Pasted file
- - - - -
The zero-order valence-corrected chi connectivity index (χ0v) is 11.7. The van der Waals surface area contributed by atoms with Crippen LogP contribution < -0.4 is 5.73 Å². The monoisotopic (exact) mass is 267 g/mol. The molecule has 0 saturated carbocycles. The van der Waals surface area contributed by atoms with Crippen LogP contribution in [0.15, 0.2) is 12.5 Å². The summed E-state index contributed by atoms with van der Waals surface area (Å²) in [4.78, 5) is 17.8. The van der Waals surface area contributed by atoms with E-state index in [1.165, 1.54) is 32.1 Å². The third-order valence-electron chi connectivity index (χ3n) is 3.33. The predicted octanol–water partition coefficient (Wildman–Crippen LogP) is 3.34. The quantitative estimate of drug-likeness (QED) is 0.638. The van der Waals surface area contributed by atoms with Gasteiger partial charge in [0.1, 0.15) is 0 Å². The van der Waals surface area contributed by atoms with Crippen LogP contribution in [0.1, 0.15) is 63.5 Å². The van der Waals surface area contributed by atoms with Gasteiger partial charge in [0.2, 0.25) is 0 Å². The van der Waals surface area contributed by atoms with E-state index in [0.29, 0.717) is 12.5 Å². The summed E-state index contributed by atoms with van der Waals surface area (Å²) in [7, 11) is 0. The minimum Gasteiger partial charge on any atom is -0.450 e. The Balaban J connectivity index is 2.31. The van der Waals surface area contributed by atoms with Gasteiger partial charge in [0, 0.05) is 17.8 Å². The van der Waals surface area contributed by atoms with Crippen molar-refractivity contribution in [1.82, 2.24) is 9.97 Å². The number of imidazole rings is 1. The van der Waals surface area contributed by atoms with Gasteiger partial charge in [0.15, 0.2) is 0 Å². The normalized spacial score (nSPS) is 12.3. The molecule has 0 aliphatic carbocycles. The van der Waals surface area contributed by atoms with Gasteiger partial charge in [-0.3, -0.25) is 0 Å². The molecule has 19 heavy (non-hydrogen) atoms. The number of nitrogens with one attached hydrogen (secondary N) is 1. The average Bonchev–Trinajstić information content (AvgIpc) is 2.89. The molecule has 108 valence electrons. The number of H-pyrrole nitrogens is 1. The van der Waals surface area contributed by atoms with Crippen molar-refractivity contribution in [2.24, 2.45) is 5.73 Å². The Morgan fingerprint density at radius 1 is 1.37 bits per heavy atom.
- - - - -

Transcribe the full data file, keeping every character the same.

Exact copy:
The zero-order valence-corrected chi connectivity index (χ0v) is 11.7. The van der Waals surface area contributed by atoms with Crippen LogP contribution < -0.4 is 5.73 Å². The monoisotopic (exact) mass is 267 g/mol. The molecule has 0 saturated carbocycles. The van der Waals surface area contributed by atoms with Crippen LogP contribution in [0.15, 0.2) is 12.5 Å². The summed E-state index contributed by atoms with van der Waals surface area (Å²) in [4.78, 5) is 17.8. The van der Waals surface area contributed by atoms with E-state index in [1.165, 1.54) is 32.1 Å². The third-order valence-electron chi connectivity index (χ3n) is 3.33. The predicted octanol–water partition coefficient (Wildman–Crippen LogP) is 3.34. The quantitative estimate of drug-likeness (QED) is 0.638. The van der Waals surface area contributed by atoms with Gasteiger partial charge in [0.1, 0.15) is 0 Å². The van der Waals surface area contributed by atoms with Crippen LogP contribution in [0.1, 0.15) is 63.5 Å². The van der Waals surface area contributed by atoms with Gasteiger partial charge in [0.2, 0.25) is 0 Å². The van der Waals surface area contributed by atoms with E-state index in [0.29, 0.717) is 12.5 Å². The summed E-state index contributed by atoms with van der Waals surface area (Å²) in [7, 11) is 0. The minimum Gasteiger partial charge on any atom is -0.450 e. The Balaban J connectivity index is 2.31. The van der Waals surface area contributed by atoms with Gasteiger partial charge in [0, 0.05) is 17.8 Å². The van der Waals surface area contributed by atoms with Crippen molar-refractivity contribution in [1.82, 2.24) is 9.97 Å². The number of imidazole rings is 1. The van der Waals surface area contributed by atoms with Gasteiger partial charge in [0.15, 0.2) is 0 Å². The normalized spacial score (nSPS) is 12.3. The molecule has 0 aliphatic carbocycles. The van der Waals surface area contributed by atoms with Gasteiger partial charge in [-0.3, -0.25) is 0 Å². The molecule has 19 heavy (non-hydrogen) atoms. The number of nitrogens with one attached hydrogen (secondary N) is 1. The average Bonchev–Trinajstić information content (AvgIpc) is 2.89. The molecule has 108 valence electrons. The number of H-pyrrole nitrogens is 1. The van der Waals surface area contributed by atoms with Crippen molar-refractivity contribution in [2.24, 2.45) is 5.73 Å². The Morgan fingerprint density at radius 1 is 1.37 bits per heavy atom.